Over the past several posts, I have been exploring the factors that shape human freedom. Of all of these, the factors that have the most important effect on human action are those that pertain to meeting basic essential needs. Without meeting basic needs, individual die, and so factors which shape or constrain the possible ways of meeting these needs are going to have tremendous influence patterning human action. For small societies (e.g. foraging bands or horticultural villages) with a direct relation to nature in providing for their basic needs, the physical qualities of their environment are going to be an important influence shaping and constraining possible strategies for living. For larger societies, where most have a more indirect relation to nature and make a living through their place in complex networks of economic exchange, the social possibilities within those economic networks will profoundly influence individuals’ range of possible free action.
For individuals living in small scale societies, being incorporated into larger societies and economies – which almost all small scale societies are – tends to entail a massive increase of social restraint on freedom, especially economic restraint (See also here my earlier post, “Freedom and Restraint: Part III”). The result is the social and economic malaise so common among Native American communities throughout the Western Hemisphere after being partially assimilated into Euro-American societies, as well as similar experiences among members of small scale societies in Eurasia, Africa, and Oceania over the past couple centuries. As these smaller societies continue to be further incorporated into the world economic system (frankly, to me that seems inevitable), a concern for these societies, but also anthropologists and any progressive thinking people is and should be to manage such transitions so that they have the least negative economic and political effect possible, the least negative effect on autonomy and freedom possible.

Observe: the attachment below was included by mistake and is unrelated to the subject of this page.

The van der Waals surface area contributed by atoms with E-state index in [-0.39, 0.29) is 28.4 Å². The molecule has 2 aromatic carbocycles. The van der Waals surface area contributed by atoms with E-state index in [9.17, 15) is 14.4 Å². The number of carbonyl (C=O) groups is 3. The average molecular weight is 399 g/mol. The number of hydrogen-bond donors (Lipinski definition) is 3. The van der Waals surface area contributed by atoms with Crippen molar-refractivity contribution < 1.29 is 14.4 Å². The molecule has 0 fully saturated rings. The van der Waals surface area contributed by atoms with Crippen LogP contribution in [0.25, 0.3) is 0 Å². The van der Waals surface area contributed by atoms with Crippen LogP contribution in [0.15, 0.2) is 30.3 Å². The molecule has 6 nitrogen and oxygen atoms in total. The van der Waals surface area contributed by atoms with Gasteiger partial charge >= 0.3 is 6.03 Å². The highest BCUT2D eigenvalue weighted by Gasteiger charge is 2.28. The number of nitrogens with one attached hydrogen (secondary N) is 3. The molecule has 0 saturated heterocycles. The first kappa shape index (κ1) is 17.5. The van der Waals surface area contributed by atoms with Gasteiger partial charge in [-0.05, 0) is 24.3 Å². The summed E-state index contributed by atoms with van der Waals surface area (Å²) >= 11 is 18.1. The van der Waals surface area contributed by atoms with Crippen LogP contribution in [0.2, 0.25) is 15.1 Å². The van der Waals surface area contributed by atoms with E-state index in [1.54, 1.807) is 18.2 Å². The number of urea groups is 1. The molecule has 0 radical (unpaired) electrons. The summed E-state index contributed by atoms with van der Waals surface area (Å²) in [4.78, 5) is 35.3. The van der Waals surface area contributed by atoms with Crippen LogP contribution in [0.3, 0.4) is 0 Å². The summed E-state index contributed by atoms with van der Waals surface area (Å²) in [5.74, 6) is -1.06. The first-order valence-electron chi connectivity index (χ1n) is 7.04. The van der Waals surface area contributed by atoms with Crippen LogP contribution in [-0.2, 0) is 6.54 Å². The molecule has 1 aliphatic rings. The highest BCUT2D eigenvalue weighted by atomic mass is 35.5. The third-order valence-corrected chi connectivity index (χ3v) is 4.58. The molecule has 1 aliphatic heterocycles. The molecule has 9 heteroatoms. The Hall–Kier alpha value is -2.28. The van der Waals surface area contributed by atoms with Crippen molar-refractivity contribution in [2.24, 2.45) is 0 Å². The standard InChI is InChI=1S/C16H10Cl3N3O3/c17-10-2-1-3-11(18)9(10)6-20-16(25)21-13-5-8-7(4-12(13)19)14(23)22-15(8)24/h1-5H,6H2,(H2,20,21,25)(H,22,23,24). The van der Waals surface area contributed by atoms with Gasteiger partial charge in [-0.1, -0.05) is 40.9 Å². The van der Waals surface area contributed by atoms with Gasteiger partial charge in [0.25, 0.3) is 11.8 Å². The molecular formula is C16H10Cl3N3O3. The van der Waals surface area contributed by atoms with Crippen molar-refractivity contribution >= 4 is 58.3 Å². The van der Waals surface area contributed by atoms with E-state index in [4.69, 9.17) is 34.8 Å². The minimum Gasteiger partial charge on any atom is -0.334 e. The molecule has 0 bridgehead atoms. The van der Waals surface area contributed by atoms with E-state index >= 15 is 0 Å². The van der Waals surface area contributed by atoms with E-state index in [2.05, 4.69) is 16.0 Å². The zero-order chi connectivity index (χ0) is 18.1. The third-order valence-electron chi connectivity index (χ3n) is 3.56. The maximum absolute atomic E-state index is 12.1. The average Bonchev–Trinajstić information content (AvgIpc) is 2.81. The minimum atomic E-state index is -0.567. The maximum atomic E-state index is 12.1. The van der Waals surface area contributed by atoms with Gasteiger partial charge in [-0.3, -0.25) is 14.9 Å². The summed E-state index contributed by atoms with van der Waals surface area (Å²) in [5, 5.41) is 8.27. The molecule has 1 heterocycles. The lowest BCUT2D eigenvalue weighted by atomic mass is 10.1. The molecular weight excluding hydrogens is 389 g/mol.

For the 6 billion or so people thoroughly incorporated into state structures and the global economy, greater autonomy in action can only come through greater wealth. Simply put, in the global economy as formulated, greater wealth equals greater ability to act freely. (Money, perhaps, can’t buy happiness, and greater wealth doesn’t free one completely from restraint, but it does free one from the unhappiness that derives simply from deprivation, allows one to go most anywhere one wants [including outer space nowadays if you’ve got enough], gets one a better shake before the law, buys a better education, etc.) Greater autonomy and freedom in general depends on continued expansion of economic production globally, though this is only a necessary but not sufficient condition, for it’s not just a question of per capita income or total income but the actual distribution of wealth.